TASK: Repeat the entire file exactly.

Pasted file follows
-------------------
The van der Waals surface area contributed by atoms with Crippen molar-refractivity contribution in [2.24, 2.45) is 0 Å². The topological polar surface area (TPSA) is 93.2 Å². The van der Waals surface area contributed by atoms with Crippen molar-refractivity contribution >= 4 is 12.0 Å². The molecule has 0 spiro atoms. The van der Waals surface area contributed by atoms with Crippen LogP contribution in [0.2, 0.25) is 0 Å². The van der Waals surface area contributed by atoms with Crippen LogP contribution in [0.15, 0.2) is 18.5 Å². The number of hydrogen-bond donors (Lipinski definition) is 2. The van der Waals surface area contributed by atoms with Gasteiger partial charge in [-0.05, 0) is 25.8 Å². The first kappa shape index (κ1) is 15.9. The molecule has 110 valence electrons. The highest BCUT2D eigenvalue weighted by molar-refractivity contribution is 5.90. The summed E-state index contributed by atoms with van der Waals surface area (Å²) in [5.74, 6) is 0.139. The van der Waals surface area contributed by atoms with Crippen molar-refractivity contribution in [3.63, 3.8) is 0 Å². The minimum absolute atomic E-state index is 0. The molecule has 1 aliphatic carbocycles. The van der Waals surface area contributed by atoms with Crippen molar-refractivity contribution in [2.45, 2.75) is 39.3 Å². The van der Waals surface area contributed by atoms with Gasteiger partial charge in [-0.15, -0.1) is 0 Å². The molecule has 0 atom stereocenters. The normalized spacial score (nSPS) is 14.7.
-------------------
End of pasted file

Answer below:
The van der Waals surface area contributed by atoms with Crippen molar-refractivity contribution in [2.24, 2.45) is 0 Å². The topological polar surface area (TPSA) is 93.2 Å². The van der Waals surface area contributed by atoms with Crippen molar-refractivity contribution >= 4 is 12.0 Å². The molecule has 0 spiro atoms. The van der Waals surface area contributed by atoms with Crippen LogP contribution in [0.2, 0.25) is 0 Å². The van der Waals surface area contributed by atoms with Crippen LogP contribution in [0.15, 0.2) is 18.5 Å². The number of hydrogen-bond donors (Lipinski definition) is 2. The van der Waals surface area contributed by atoms with Gasteiger partial charge in [-0.05, 0) is 25.8 Å². The first kappa shape index (κ1) is 15.9. The molecule has 110 valence electrons. The highest BCUT2D eigenvalue weighted by molar-refractivity contribution is 5.90. The summed E-state index contributed by atoms with van der Waals surface area (Å²) in [5.74, 6) is 0.139. The van der Waals surface area contributed by atoms with Crippen molar-refractivity contribution in [3.63, 3.8) is 0 Å². The minimum absolute atomic E-state index is 0. The molecule has 1 aliphatic carbocycles. The van der Waals surface area contributed by atoms with Crippen molar-refractivity contribution in [2.45, 2.75) is 39.3 Å². The van der Waals surface area contributed by atoms with Gasteiger partial charge in [-0.15, -0.1) is 0 Å². The molecule has 0 atom stereocenters. The normalized spacial score (nSPS) is 14.7.